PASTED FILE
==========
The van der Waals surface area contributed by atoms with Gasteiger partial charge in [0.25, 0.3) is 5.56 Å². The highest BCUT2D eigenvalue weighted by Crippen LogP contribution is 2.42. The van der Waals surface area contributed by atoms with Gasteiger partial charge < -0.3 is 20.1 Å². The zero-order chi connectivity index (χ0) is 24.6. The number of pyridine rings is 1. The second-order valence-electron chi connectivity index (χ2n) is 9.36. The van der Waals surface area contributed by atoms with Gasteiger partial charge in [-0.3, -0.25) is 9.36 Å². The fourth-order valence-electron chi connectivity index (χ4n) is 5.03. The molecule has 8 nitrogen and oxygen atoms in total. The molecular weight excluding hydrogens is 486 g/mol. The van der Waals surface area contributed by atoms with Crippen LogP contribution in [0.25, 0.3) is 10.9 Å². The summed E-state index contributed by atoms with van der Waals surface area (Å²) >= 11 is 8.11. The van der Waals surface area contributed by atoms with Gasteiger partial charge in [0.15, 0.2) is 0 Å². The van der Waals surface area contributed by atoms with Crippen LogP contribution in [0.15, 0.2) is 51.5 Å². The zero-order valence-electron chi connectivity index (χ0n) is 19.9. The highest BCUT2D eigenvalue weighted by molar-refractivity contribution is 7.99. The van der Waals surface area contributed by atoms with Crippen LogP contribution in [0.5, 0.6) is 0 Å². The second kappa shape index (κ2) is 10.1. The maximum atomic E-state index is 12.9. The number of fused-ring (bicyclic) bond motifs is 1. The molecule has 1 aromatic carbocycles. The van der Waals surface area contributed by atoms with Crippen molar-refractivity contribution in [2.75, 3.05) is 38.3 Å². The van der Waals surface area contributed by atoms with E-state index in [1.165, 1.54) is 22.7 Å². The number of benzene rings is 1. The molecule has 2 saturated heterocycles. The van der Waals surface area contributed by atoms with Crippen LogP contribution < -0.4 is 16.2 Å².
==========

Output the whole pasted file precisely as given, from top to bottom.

The van der Waals surface area contributed by atoms with Gasteiger partial charge in [0.25, 0.3) is 5.56 Å². The highest BCUT2D eigenvalue weighted by Crippen LogP contribution is 2.42. The van der Waals surface area contributed by atoms with Gasteiger partial charge < -0.3 is 20.1 Å². The zero-order chi connectivity index (χ0) is 24.6. The number of pyridine rings is 1. The second-order valence-electron chi connectivity index (χ2n) is 9.36. The van der Waals surface area contributed by atoms with Gasteiger partial charge in [-0.3, -0.25) is 9.36 Å². The fourth-order valence-electron chi connectivity index (χ4n) is 5.03. The molecule has 8 nitrogen and oxygen atoms in total. The molecular weight excluding hydrogens is 486 g/mol. The van der Waals surface area contributed by atoms with Crippen LogP contribution in [0.25, 0.3) is 10.9 Å². The summed E-state index contributed by atoms with van der Waals surface area (Å²) >= 11 is 8.11. The van der Waals surface area contributed by atoms with Gasteiger partial charge in [0.15, 0.2) is 0 Å². The van der Waals surface area contributed by atoms with Crippen LogP contribution in [0.15, 0.2) is 51.5 Å². The zero-order valence-electron chi connectivity index (χ0n) is 19.9. The highest BCUT2D eigenvalue weighted by molar-refractivity contribution is 7.99. The van der Waals surface area contributed by atoms with Crippen LogP contribution in [0.5, 0.6) is 0 Å². The second kappa shape index (κ2) is 10.1. The maximum atomic E-state index is 12.9. The number of fused-ring (bicyclic) bond motifs is 1. The molecule has 1 aromatic carbocycles. The van der Waals surface area contributed by atoms with Crippen molar-refractivity contribution in [2.75, 3.05) is 38.3 Å². The van der Waals surface area contributed by atoms with E-state index in [1.165, 1.54) is 22.7 Å². The number of benzene rings is 1. The molecule has 2 saturated heterocycles. The van der Waals surface area contributed by atoms with Crippen LogP contribution < -0.4 is 16.2 Å².